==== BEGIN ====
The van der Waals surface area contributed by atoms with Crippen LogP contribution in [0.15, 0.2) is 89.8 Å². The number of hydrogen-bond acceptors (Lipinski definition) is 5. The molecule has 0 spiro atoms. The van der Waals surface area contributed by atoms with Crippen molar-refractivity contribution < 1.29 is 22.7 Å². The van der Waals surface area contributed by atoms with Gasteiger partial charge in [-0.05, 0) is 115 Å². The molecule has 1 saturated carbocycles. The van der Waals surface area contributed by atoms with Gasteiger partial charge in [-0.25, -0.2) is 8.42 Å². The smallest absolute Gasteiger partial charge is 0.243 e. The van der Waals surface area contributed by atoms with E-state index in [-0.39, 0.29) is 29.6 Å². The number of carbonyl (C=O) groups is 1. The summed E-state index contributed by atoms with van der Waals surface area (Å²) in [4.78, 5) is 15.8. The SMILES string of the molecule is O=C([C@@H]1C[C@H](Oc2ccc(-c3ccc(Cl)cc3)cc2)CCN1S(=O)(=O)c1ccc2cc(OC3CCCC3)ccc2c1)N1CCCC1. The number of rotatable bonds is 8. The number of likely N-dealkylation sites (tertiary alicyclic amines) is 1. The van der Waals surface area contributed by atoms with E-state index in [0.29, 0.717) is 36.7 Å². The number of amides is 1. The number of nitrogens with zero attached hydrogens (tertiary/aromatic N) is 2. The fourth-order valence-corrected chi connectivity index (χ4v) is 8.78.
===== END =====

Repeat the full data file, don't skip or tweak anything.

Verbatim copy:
The van der Waals surface area contributed by atoms with Crippen LogP contribution in [0.15, 0.2) is 89.8 Å². The number of hydrogen-bond acceptors (Lipinski definition) is 5. The molecule has 0 spiro atoms. The van der Waals surface area contributed by atoms with Crippen molar-refractivity contribution < 1.29 is 22.7 Å². The van der Waals surface area contributed by atoms with Gasteiger partial charge in [-0.05, 0) is 115 Å². The molecule has 1 saturated carbocycles. The van der Waals surface area contributed by atoms with Gasteiger partial charge in [-0.25, -0.2) is 8.42 Å². The smallest absolute Gasteiger partial charge is 0.243 e. The van der Waals surface area contributed by atoms with E-state index in [-0.39, 0.29) is 29.6 Å². The number of carbonyl (C=O) groups is 1. The summed E-state index contributed by atoms with van der Waals surface area (Å²) in [4.78, 5) is 15.8. The SMILES string of the molecule is O=C([C@@H]1C[C@H](Oc2ccc(-c3ccc(Cl)cc3)cc2)CCN1S(=O)(=O)c1ccc2cc(OC3CCCC3)ccc2c1)N1CCCC1. The number of rotatable bonds is 8. The number of likely N-dealkylation sites (tertiary alicyclic amines) is 1. The van der Waals surface area contributed by atoms with E-state index in [0.29, 0.717) is 36.7 Å². The number of amides is 1. The number of nitrogens with zero attached hydrogens (tertiary/aromatic N) is 2. The fourth-order valence-corrected chi connectivity index (χ4v) is 8.78.